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Develop your own coastal adaptation strategy by learning key methodologies and techniques.

The IMCORE project ran from 2008 to 2011 and was funded under the EU Interreg IVB programme.

VIDEO: Graham Lymbery talks about the Sefton coast and what they have learnt

Access or download overviews, tools, techniques and examples of visualisation tools, educational tools, legal and policy tools, future scenario techniques, etc

Practical tips for following the IMCORE approach to planning to adapt to coastal climate change 

As with all the stages it is important to be clear on what you are doing and why and in this particular instance it is particularly important to consider who else you are involving and why.

We identified risks and opportunities associated with climate change and documented them prior to presenting them to partners for agreement. As with all the stages it is important to be clear on what you are doing and why. In this particular instance it was particularly important to consider who could take actions forward as this influenced the degree of detail identified in the risk assessment.


Adaptation workshop: Review of Risk assessment
What we did

We held a half day workshop with key partners on the coast to discuss what we had developed in relation to the risk assessment, confirm what we had done and establish a way forward.

Why we did it

We needed to engage with key partners who could take action in relation to the impacts identified. A number of the areas lay within our remit and were already being dealt with by us but the rest lay outside of our remit and specialist knowledge.

What we achieved Agreement of all partners on the priorities and way forward.
Problems we had Availability of partners both in terms of duration and getting everyone together at the same time.
What we learned

We should have identified at an earlier stage who (individual or organisation) was most appropriate to take action and what the purpose of the meeting was. We had tried to establish the full impact rather than doing enough to convince others of the need for action and then passing it over to them. We needed to recognise where our role and responsibilities ended and others began.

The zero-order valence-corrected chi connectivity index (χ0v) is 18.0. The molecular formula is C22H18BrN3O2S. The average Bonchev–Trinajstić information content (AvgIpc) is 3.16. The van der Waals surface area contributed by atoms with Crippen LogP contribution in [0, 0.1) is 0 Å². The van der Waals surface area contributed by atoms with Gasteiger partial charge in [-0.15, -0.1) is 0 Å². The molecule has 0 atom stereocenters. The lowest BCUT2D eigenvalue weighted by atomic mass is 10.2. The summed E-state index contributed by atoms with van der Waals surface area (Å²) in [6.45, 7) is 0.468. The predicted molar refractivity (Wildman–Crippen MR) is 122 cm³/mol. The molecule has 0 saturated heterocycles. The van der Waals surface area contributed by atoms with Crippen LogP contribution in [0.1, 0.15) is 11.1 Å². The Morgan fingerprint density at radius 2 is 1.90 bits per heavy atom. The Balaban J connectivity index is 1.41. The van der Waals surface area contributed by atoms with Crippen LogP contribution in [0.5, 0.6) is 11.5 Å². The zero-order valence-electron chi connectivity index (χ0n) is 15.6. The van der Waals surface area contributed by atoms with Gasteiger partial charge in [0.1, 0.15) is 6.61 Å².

Risk assessment
What we did

We reviewed the key areas of interest on the coast in the context of coastal change to see what the impacts might be. We split the areas into those that were at risk of significant change, low risk, no risk and those areas that required more understanding.

Why we did it

We needed to understand what was at risk and have sufficient understanding to be able to prioritise.

What we achieved We compiled a list of key areas with anticipated impacts that formed the basis of our scenarios workshop.
Problems we had By approaching the task as a risk assessment it required a conscious effort to remember to consider opportunities as well.
What we learned

It is important to understand what the objective is when undertaking the risk assessment. For areas within our responsibility it was appropriate to do a more detailed risk assessment, for areas under the responsibility of someone else it only needed to be detailed enough for them to realise that they need to take it forward. There is a risk that the focus is entirely on risks and consideration of opportunities is ignored. 


This learning portal brings together the results and lessons learned from the IMCORE project. This project was funded under the Interreg IVB programme from 2008 to 2011.

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